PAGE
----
Climbers are characterized by their growth habit, producing long arching canes that can be attached to fences, walls trellises and other structures. They come in a wide range of flower colors, sizes and other characteristics. Except for Lady Banks Yellow, all of the below are repeat blooming but differ in many other important respects. Gardeners should be aware that unlike other climbing plants, such as pole beans, roses designated as climbers lack tendrils or any other natural means of attaching themselves to support; rather, these roses rely on the hand of the gardener for attachment.
Céile Brunner, Cl. (Polyantha, Cl., 1894). One of the very best climbing roses. Known as the sweetheart rose. Classical hybrid-tea shaped pink buds open to 1.5 inch double coral pink flowers with lighter pink edges. Flowers are borne in large, loose clusters. Makes great cut flowers and individual flowers make ideal boutonnieres. Nearly thornless. This rose can grow quite large to over 26 feet, or it can be sheared to a hedge. Largest bloom is in the spring, with consistent but less prolific bloom throughout the summer. Deciduous. Can tolerate some shade. Light fragrance. Very disease resistant.
Jeannie Lajoie (Climber, Miniature, 1975). Exquisite climbing miniature rose. Small full flat mid pink flowers fade in color as they age. Flowers grow in clusters on extremely vigorous and hardy plant. Continuous bloom. The small flowers make this variety a miniature, but the plant grows to 7 feet or more in your zone. Mild fragrance.
Secret Garden Musk Climber (Musk, discovered 2003). “Discovered” growing in Jamestown in the Sierra foothills; no one knows the name of its original cultivar. This variety bears large clusters of single pure white blooms. Continuous bloom. Grows to over 20 feet. Powerful spicy clove fragrance.
Altissimo® (Large-Flowered Climber, 1966). This vigorous plant boasts large true red velvet single flowers with ruffled petals and yellow stamens. Ideal on a wall facing the sun, but also tolerant of partial shade. Easy to grow and train. Grows to 13 feet. Little to no scent. Very disease resistant.
Fourth of July (Large-Flowered Climber, 1999). Velvety red and white large semi double striped blooms. Free flowering with big sprays of long lasting flowers. Reliable rebloomer tolerates both heat and cold. Vigorous plant grows fast to 10-14 feet or more. Light fruity scent. Excellent disease resistance.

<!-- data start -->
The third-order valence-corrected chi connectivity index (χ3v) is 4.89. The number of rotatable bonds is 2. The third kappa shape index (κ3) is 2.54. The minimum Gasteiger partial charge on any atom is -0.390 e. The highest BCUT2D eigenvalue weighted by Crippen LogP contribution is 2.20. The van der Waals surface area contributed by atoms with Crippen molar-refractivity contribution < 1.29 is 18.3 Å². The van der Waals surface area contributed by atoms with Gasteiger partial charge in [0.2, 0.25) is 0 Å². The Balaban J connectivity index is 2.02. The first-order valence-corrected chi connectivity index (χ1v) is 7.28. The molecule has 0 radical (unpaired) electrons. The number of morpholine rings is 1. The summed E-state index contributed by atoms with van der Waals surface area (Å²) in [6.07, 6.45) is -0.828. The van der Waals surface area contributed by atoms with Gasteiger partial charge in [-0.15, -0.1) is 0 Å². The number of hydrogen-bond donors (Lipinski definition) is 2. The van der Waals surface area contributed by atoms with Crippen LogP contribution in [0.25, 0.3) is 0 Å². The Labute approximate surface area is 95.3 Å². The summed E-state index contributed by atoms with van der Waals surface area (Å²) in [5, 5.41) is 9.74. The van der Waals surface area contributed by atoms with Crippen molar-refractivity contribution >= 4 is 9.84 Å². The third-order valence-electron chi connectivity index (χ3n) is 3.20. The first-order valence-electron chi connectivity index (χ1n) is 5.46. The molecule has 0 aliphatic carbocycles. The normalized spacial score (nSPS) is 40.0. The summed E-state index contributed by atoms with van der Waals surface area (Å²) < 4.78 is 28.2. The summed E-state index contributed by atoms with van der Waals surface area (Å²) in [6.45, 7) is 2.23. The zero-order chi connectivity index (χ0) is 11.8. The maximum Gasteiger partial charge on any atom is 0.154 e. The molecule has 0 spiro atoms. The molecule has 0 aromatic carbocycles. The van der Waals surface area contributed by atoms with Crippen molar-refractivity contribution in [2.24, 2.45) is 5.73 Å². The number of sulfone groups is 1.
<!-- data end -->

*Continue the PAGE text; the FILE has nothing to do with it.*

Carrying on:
Lavender Crush™ (Shrub, 2016). This lovely, new shrub rose can be trained as a climber in Southern California’s mild climate. Medium-sized, old-fashioned flowers with lavender edges and cream reverses bloom in clusters on a plant that grows to 6 feet. Strong fragrance. Disease resistant.
Lady Banks Yellow (Climbing SPECIES, Rosa banksiae lutea 1824). Lady Banks blooms once in spring, producing a fantastic flower show that continues for many weeks. Profuse clusters of tiny double creamy lemon yellow flowers. This vigorous climber can grow to over 20 feet tall in year; ideal for covering a pergola. It takes over three years of growth until it blooms. Blooms on old wood; prune after flowering. Can be long lived and drought tolerant, but can also die in freezes. Slight sweet rose scent. Disease free.
Graham Thomas® (Shrub, 1983). This iconic rose can be trained as a climber. Deep creamy yellow medium cup-shaped ruffled flowers turn rich yellow as they fade. Multiple stems of continuous flowers. Grows to over 10 feet in your zone. For use a climber, peg canes down into an arched position to increase the numbers of blooms. Fresh tea rose scent with cool violet character. Good heat and disease resistance, but is somewhat susceptible to blackspot.
Good Day Sunshine™ (Large-Flowered Climber, 2016) is a new addition to the yellow climbing rose category, with deep-yellow, medium-sized flowers on a plant that grows to 6 feet. Repeat blooming. Mild fragrance. Good disease resistance and unlike Graham Thomas® it is resistant to blackspot.
Blaze of Glory (Large-Flowered Climber, 1932). The deep tropical orange semi double flowers with rose and red tones give this prolific bloomer its name. Hybrid tea shaped roses bloom all summer long. Does well in heat. Flexible stems are easy to train. Deciduous. Light fragrance. Disease free.
Joseph’s Coat (Large-Flowered Climber, 1964). A visual fiesta. Beautiful clusters of 3-4 inch semi-double blossoms in ever changing hues of yellow, orange and red cover this plant most of the year. Tolerates the driest, hottest conditions of Southern California’s inland valleys. Grows to 6-12 feet tall. Slightly fragrant. Disease resistant.
Rainbow’s End, Cl.™ (Climber, Miniature, 1998). Climbing version of the popular miniature rose. Small flowers open deep yellow, become tinged with red when grown in full sun, and fade toward pink with age. Plants produce flower displays in various color stages all at the same time. Plant grows to 12 feet. Reliable repeat bloomer. Light fragrance. Excellent disease resistance.